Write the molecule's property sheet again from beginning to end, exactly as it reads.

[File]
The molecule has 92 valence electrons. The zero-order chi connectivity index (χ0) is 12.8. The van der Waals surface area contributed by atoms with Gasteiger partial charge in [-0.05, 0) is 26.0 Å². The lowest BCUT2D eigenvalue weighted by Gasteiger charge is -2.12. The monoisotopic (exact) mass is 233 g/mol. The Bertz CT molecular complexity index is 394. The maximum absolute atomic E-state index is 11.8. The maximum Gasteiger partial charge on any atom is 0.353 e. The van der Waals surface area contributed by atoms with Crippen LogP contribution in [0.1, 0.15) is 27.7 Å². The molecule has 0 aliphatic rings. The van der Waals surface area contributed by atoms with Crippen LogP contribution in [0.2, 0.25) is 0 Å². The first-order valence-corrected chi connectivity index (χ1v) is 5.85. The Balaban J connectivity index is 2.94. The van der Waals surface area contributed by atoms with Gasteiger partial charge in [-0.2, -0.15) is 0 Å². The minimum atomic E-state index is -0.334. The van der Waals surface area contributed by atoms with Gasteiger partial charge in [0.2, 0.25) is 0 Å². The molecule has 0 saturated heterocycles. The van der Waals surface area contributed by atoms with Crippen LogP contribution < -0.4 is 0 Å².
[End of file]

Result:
The molecule has 92 valence electrons. The zero-order chi connectivity index (χ0) is 12.8. The van der Waals surface area contributed by atoms with Gasteiger partial charge in [-0.05, 0) is 26.0 Å². The lowest BCUT2D eigenvalue weighted by Gasteiger charge is -2.12. The monoisotopic (exact) mass is 233 g/mol. The Bertz CT molecular complexity index is 394. The maximum absolute atomic E-state index is 11.8. The maximum Gasteiger partial charge on any atom is 0.353 e. The van der Waals surface area contributed by atoms with Crippen LogP contribution in [0.1, 0.15) is 27.7 Å². The molecule has 0 aliphatic rings. The van der Waals surface area contributed by atoms with Crippen LogP contribution in [0.2, 0.25) is 0 Å². The first-order valence-corrected chi connectivity index (χ1v) is 5.85. The Balaban J connectivity index is 2.94. The van der Waals surface area contributed by atoms with Gasteiger partial charge in [-0.2, -0.15) is 0 Å². The minimum atomic E-state index is -0.334. The van der Waals surface area contributed by atoms with Gasteiger partial charge in [0.2, 0.25) is 0 Å². The molecule has 0 saturated heterocycles. The van der Waals surface area contributed by atoms with Crippen LogP contribution < -0.4 is 0 Å².